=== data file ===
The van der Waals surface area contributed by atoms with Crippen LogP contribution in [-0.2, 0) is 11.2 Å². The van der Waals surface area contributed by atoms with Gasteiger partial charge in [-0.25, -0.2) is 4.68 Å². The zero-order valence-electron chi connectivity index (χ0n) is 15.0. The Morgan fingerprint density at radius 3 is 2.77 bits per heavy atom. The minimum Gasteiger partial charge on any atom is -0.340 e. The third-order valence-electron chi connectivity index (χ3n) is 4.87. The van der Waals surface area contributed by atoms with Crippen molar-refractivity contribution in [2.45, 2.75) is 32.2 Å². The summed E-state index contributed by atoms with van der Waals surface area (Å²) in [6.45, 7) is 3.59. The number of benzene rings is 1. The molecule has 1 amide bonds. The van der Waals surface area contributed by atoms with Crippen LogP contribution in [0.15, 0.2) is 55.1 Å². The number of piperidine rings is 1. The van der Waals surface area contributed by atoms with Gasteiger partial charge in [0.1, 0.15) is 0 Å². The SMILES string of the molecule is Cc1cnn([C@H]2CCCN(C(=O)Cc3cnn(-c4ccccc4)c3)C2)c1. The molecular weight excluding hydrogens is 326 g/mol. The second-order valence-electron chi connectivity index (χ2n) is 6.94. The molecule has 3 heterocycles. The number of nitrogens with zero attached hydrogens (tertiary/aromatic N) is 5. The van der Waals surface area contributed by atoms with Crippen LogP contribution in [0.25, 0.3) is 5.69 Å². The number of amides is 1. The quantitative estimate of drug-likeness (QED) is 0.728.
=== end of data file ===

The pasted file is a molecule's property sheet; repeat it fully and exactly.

The van der Waals surface area contributed by atoms with Crippen LogP contribution in [-0.2, 0) is 11.2 Å². The van der Waals surface area contributed by atoms with Gasteiger partial charge in [-0.25, -0.2) is 4.68 Å². The zero-order valence-electron chi connectivity index (χ0n) is 15.0. The Morgan fingerprint density at radius 3 is 2.77 bits per heavy atom. The minimum Gasteiger partial charge on any atom is -0.340 e. The third-order valence-electron chi connectivity index (χ3n) is 4.87. The van der Waals surface area contributed by atoms with Crippen molar-refractivity contribution in [2.45, 2.75) is 32.2 Å². The summed E-state index contributed by atoms with van der Waals surface area (Å²) in [6.45, 7) is 3.59. The number of benzene rings is 1. The molecule has 1 amide bonds. The van der Waals surface area contributed by atoms with Crippen LogP contribution in [0.15, 0.2) is 55.1 Å². The number of piperidine rings is 1. The van der Waals surface area contributed by atoms with Gasteiger partial charge in [0.1, 0.15) is 0 Å². The SMILES string of the molecule is Cc1cnn([C@H]2CCCN(C(=O)Cc3cnn(-c4ccccc4)c3)C2)c1. The molecular weight excluding hydrogens is 326 g/mol. The second-order valence-electron chi connectivity index (χ2n) is 6.94. The molecule has 3 heterocycles. The number of nitrogens with zero attached hydrogens (tertiary/aromatic N) is 5. The van der Waals surface area contributed by atoms with Crippen LogP contribution in [0.25, 0.3) is 5.69 Å². The number of amides is 1. The quantitative estimate of drug-likeness (QED) is 0.728.